So how did I get on?
Overall, absolutely fantastic.
The course began with an opening ceremony which involved wearing white clothes, meeting the instructors and fellow students, and a very smoky ritual, which was conducted in Hindi. Without a formal introduction or commentary the ritual, and the people conducting it, were a mystery. Only after the ceremony was over did we congregate in the Yoga studio for introductions of the teachers and students.
After spending so much time on my own, and after awkwardly re-engaging the social functions of my brain, being part of an amazing group of like-minded people made the month a truly rewarding and transformative experience.
It was an international group with participants travelling from Australia, New Zealand, Austria, Germany, France, Hungary, Israel, England, Ireland, USA, Chile, Canada, Italy, Switzerland, Belgium, Mauritias and Turkey. The group contained artists, teachers of French, English, Surfing, Palates, Capoeira, an investment banker, performers of song, musical instruments and dance, a stand-up comedian, a music therapist, a strength and conditioning coach, farmers, a medical doctor, and massage therapists. There were also a high percentage of people living without a fixed abode, practicing their skills while travelling, or in the process of transitioning between careers or countries.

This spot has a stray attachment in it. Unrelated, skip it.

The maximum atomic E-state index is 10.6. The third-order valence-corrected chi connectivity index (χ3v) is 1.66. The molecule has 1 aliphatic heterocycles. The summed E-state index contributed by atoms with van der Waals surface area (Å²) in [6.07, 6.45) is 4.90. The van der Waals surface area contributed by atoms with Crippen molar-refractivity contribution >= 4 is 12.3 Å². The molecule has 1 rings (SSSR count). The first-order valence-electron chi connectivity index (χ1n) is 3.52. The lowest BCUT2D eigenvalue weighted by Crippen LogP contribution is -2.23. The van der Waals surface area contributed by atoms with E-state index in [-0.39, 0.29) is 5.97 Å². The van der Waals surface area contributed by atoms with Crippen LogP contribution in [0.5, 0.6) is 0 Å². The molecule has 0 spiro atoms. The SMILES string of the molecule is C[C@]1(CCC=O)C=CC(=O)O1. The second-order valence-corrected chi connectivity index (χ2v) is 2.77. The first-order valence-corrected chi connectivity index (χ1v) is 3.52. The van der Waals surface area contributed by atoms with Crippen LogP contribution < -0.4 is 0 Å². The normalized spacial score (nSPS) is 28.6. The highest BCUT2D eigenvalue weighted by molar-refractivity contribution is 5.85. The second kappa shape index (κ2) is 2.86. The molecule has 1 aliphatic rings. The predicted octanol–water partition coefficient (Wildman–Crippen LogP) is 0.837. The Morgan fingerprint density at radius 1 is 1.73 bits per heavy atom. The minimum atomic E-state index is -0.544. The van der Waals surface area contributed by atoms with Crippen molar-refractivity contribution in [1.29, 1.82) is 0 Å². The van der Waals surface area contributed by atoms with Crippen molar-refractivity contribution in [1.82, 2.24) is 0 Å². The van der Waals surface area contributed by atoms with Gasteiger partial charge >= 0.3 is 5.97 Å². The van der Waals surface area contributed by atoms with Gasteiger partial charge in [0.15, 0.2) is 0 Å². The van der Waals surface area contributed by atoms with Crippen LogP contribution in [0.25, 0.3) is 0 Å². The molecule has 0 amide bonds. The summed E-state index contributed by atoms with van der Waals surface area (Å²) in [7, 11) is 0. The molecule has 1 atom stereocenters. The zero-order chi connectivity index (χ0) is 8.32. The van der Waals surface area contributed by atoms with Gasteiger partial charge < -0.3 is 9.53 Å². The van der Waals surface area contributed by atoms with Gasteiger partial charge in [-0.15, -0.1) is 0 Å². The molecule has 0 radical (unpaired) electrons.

As you might imagine, this mixture of cultures and skills combined with the common interests of learning, practicing and teaching Yoga made for an incredibly stimulating, entertaining and supportive environment in which to bond, learn and grow. It was a real pleasure to spend time with such an interesting group of people living life on their own terms.
The intensity of the training pushed us all to our limits and often beyond. If not for the kindness, support, and encouragement of everyone involved, it would have been a far less transformative experience for all.
During the first two hours of Yoga I wondered what on earth I had gotten myself into. Nine months hunched over Shurly Anne for the best part of eight thousand miles appeared to be rather poor preparation for the body. Working through the various asanas, I looked around the room baffled to see supple bodies contorting into graceful shapes that looked entirely unattainable to my board-like limbs. What I lacked in flexibility I hoped to make up for in determination.
As the days passed by my body began to hurt in places I didn’t know existed. Gradually it began to open up and by the end of the course there were noticeable changes to my posture. In particular my shoulders now sit farther back and lower, and my chest is more open than before. My legs were noticeably smaller and I shrunk a bit everywhere else. I also lost five kilograms despite consuming an unhealthy amount of ice cream and Bhagsu cake, a delicious and addictive local sweet. Obviously not part of the Yogic diet but with so much will-power being exerted on a daily basis something had to give at the weekends!